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Influencing Policy on Education and Development

As a regular reader of various blogs that discuss the issues surrounding Indian education, development, and venture capital, I some times wonder whether most of the time, we bloggers are preaching to converts.

Let me explain this a bit.

There seems to be a broad consensus among many bloggers on the following issues:

1. The Indian education system needs a radical overhaul if we are to achieve universal primary literacy, and provide equal opportunities to all in improving their lives.

2. The Government should be a facilitator of change and not the implementor. Implementation is best left to the market dynamics.

3. It is becoming increasingly obvious that it may never be possible to develop rural areas. But it is possible to develop rural population, by 'planned' urbanization. By planned I don't mean, the five year plans of the Government with their socialistic baggage. But the kind of business plans that get approved by financial institutions for mega projects.

4. To solve the infrastructure bottlenecks in India, we need to revitalize the railway network and improve connectivity, train speeds and so on. Better still, plan to privatize the railways.

5.A billion-plus population needs at least a hundred IITs and IIMs. Instead of constricting the supply of seats at these places, and creating quota fights, we need to make quality higher education available for all citizens with the necessary intellectual calibre.

6.Primary health care and availability of safe drinking water and shelter - these issues need to be tackled through public-private partnerships similar to the solutions being outlined for primary education. The Government should only lay down the guidelines (drafted by experts and not politicians and bureaucrats), and leave it to the market forces. A certain amount of required regulation must be the only government involvement.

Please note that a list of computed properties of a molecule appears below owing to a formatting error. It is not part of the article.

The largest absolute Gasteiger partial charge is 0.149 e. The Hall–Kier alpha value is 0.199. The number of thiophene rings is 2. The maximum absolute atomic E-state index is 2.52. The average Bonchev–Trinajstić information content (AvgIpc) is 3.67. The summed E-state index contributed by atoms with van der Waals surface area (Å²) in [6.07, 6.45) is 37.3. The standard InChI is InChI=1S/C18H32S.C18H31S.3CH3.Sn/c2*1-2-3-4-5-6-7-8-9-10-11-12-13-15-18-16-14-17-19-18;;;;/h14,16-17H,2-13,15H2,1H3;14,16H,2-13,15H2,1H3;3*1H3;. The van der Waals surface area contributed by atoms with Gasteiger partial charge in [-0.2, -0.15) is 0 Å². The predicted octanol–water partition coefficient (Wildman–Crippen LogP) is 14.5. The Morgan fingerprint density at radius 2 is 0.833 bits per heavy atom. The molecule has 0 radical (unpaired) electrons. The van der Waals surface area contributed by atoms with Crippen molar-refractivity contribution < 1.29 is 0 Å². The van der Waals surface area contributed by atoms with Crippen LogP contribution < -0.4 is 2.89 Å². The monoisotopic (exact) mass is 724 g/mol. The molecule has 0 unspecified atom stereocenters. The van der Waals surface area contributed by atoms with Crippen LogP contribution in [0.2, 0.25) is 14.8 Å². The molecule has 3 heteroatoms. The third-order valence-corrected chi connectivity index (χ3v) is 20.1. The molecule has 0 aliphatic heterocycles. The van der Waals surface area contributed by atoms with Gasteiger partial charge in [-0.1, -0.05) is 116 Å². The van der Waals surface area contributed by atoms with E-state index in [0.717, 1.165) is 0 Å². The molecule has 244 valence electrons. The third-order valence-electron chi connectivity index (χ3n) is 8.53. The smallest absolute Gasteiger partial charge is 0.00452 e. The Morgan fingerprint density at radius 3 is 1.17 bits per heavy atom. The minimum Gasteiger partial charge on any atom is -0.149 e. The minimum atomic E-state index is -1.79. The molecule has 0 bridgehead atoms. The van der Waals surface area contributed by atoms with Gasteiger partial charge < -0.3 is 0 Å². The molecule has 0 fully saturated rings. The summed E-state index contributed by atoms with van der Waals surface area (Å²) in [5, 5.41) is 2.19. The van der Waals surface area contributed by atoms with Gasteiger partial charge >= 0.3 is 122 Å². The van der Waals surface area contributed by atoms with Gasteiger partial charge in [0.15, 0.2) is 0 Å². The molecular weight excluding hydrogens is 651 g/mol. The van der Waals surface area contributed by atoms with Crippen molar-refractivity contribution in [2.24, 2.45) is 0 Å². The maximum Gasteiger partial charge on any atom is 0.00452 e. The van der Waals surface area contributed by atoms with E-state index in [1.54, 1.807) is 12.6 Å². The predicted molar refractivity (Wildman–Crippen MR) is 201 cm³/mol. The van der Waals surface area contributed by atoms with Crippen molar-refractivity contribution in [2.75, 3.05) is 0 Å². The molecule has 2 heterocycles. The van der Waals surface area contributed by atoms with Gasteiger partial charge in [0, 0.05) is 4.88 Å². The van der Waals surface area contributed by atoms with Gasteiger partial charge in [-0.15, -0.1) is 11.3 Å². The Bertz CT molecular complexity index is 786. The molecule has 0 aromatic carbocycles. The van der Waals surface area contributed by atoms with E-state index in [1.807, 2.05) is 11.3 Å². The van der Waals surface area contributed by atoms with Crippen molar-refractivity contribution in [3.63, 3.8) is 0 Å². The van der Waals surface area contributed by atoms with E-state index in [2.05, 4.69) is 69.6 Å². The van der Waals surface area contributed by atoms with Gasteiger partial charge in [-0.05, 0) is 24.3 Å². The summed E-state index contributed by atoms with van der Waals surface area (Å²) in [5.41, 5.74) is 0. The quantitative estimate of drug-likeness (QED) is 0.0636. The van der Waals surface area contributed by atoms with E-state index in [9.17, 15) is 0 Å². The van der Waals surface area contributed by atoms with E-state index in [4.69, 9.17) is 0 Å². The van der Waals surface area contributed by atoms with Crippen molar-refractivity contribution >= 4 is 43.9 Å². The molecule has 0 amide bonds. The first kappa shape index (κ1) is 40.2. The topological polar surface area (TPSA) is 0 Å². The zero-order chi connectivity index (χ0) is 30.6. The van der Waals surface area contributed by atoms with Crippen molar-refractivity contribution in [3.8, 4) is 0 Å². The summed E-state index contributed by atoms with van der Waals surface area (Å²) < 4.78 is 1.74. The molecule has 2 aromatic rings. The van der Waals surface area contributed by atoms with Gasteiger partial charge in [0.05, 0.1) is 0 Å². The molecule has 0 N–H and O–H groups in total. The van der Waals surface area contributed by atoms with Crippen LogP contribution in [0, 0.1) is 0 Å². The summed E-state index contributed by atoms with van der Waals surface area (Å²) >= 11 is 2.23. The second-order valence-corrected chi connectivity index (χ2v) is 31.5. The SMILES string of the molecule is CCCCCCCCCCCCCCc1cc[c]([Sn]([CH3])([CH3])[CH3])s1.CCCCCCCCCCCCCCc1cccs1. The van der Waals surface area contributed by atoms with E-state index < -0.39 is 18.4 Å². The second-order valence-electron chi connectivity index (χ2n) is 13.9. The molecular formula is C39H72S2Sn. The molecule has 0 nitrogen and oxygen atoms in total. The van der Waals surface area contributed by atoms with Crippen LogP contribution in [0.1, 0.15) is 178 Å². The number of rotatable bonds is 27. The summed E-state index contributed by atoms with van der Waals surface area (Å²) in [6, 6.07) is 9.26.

And so on and so forth..

There could be disagreements among various thinkers, bloggers on the specifics surrounding the implementation. But there is a consensus that these issues need to be tackled urgently and that there is a dire need to change government policy in all these areas, radically.

But, how many policy makers and enforcers (politicians, their aides, big business leaders, bureuacrats etc) actually subscribe to this consensus in the blogging world? How many of them are willing to debate these issues openly?

Can the bloggers (arm chair intellectuals) actually influence public policy this way? Okay, a good number of the bloggers are also activists, and they are trying to make some difference in their respective areas. But is that enough? Will a thousand drops form a wave?

These and other such questions are troubling me. For my part, I am trying to learn as much as I can about some specific issues and plan my response in whatever small way I can. What about you, dear reader? Please share your thoughts.


Priya said…
hey thanks Kumar.... i gave a cursory look to your blog page... looks really neat. I will surely revisit and may be post a comment or two...happy blogging...

and thanks for your views on my blog.
Kumar Narasimha said…
Thank you, Priya. I visited the iDiscoveri site you mentioned. Looks neat.

Keep in touch.

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